I successfully defended my dissertation, Writing Against History: Feminist Baroque Narratives in Interwar Atlantic Modernism, in March, 2020. My primary research and teaching areas are Global Modernism as well as British and Global Anglophone literature of the long twentieth century. With a foundation in narrative, feminist, and postcolonial theories, I am interested in the textual facilitation of encounter.
My dissertation brings together baroque philosophy, postcolonial theory, affect studies, queer studies, and feminist aesthetics to describe transformative modernist narratives by women in the interwar period. My chief scholarly concerns always come back to the relationship between form and social critique and reflect an abiding interest in the reciprocal processes of cultural creativity and lived experience. These interests fuel my approach to teaching literature and writing in the classroom, where drawing connections between writing and my students’ engagement with the world around them is paramount.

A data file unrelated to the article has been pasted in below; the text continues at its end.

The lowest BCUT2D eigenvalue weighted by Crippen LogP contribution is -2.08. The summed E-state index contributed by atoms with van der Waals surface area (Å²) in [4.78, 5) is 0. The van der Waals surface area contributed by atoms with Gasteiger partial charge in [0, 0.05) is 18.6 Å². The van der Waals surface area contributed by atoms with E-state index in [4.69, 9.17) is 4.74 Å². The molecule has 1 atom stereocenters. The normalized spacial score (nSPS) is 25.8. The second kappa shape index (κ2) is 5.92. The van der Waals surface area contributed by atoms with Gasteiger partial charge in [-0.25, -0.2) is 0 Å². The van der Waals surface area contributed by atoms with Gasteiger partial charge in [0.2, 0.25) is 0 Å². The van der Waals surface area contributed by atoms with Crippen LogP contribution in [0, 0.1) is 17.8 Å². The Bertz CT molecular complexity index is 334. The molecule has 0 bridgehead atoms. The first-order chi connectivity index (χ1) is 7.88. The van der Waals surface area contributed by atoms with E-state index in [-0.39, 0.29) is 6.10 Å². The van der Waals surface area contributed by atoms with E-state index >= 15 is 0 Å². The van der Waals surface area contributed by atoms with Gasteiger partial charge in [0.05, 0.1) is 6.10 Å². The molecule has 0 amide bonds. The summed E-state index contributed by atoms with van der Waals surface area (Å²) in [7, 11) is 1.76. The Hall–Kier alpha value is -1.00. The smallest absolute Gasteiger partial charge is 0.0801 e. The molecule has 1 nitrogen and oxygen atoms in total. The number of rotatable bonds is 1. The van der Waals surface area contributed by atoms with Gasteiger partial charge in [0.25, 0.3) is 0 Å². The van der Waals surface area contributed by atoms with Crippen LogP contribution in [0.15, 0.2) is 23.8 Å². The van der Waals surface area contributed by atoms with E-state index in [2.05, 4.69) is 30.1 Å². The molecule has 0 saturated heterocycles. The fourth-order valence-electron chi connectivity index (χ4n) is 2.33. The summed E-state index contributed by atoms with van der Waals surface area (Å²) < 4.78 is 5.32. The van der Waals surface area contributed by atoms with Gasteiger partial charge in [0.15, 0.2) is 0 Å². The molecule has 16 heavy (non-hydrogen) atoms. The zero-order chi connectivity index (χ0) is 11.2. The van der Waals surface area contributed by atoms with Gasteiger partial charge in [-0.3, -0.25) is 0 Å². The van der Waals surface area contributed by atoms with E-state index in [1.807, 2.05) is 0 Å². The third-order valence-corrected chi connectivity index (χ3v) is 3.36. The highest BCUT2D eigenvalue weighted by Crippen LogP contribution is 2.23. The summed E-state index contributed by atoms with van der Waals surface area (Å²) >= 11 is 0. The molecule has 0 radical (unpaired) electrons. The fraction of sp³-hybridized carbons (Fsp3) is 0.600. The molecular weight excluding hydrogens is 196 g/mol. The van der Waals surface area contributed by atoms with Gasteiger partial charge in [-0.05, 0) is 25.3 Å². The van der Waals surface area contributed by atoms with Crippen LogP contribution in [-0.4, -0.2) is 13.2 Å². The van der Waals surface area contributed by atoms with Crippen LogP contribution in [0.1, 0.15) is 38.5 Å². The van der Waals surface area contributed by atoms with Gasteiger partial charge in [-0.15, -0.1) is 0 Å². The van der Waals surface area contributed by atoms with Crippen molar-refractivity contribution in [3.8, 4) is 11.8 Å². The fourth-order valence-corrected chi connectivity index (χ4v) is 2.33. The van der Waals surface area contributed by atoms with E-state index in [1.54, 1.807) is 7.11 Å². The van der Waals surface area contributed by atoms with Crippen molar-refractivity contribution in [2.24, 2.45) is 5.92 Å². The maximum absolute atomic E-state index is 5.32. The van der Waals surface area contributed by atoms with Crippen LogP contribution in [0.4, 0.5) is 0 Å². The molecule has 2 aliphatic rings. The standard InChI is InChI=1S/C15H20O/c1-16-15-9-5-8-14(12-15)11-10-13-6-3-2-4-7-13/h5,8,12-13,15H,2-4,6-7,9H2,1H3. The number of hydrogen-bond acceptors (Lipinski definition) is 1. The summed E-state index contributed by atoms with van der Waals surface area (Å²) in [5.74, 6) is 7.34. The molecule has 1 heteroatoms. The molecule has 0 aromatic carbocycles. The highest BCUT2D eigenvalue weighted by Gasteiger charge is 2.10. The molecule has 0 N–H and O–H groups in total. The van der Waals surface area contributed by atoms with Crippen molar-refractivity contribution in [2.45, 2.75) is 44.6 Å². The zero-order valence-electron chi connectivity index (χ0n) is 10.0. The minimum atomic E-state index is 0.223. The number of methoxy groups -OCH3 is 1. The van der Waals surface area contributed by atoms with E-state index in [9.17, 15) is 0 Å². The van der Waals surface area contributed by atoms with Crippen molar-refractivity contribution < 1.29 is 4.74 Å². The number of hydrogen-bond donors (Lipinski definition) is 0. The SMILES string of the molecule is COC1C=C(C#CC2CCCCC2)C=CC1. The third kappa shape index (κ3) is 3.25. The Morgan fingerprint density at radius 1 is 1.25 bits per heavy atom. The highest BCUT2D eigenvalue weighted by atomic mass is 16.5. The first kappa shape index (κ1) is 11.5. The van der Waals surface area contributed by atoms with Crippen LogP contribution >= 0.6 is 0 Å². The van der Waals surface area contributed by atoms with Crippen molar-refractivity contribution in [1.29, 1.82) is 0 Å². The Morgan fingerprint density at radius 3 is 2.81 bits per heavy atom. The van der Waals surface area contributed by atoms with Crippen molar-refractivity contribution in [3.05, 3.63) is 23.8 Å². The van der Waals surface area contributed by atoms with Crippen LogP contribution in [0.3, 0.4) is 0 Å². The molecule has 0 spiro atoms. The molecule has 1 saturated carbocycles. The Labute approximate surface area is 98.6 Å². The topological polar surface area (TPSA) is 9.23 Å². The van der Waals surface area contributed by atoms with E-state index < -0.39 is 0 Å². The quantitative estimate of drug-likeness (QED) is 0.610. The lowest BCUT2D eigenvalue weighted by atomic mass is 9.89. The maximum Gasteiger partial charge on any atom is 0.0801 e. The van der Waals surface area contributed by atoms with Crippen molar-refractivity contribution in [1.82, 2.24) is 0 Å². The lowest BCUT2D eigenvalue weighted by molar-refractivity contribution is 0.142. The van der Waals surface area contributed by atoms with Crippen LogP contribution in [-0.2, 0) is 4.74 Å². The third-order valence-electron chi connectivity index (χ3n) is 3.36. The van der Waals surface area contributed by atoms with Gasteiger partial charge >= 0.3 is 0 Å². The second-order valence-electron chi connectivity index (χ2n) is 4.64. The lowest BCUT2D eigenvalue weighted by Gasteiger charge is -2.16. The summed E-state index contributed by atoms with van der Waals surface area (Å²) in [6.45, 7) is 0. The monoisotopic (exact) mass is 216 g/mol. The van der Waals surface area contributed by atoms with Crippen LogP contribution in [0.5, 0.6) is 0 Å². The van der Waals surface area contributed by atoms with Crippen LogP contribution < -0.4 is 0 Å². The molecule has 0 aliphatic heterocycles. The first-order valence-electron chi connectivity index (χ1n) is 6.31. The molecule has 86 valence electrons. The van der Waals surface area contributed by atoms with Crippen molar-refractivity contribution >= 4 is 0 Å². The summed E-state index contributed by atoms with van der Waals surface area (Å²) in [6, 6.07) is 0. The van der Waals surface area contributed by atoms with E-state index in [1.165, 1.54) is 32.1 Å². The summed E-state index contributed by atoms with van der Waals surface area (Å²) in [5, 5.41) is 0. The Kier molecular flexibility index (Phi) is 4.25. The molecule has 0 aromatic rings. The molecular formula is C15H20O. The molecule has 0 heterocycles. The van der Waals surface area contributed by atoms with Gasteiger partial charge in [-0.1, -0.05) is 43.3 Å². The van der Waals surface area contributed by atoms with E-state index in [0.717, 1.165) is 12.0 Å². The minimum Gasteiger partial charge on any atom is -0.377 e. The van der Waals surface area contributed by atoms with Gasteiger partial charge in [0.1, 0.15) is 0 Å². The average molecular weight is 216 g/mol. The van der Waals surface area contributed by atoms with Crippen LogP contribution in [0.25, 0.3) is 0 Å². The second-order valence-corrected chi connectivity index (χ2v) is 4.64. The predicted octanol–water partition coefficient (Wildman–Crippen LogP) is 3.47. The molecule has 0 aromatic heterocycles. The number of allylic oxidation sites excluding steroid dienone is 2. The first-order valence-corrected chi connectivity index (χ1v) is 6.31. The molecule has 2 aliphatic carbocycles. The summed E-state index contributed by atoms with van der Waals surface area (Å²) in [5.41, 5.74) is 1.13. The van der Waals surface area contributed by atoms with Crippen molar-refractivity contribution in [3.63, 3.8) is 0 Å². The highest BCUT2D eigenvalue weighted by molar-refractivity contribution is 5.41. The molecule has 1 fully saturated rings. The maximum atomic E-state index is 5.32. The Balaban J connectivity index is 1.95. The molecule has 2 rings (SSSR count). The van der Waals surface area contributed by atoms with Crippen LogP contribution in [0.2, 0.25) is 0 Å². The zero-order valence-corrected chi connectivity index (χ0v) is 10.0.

My research interests build on a background in literary translation, a field I pursued through an MFA at the University of Arkansas. I have expertise in Spanish literature, in particular, and have published translations of contemporary Spanish fiction in literary magazines. This expertise enhances and influences my research projects in Caribbean and Latin American colonial and postcolonial literatures, a secondary emphasis in my scholarship. In this area, I trace transnational influences and encounters that shape modernity in the Atlantic world. I also hold an MA in English from the University of Arkansas, where I defended my thesis on the relationship of form to subject matter in the relatively unknown poetry of George Eliot, which centers the lives and work of women and artists.
“But her passion, her disgrace, her humiliation are all acted in dumb show. They are hidden either by silence, or by flourishes and ornaments that amount to silence.”Virginia Woolf, from the unfinished essay “Anon”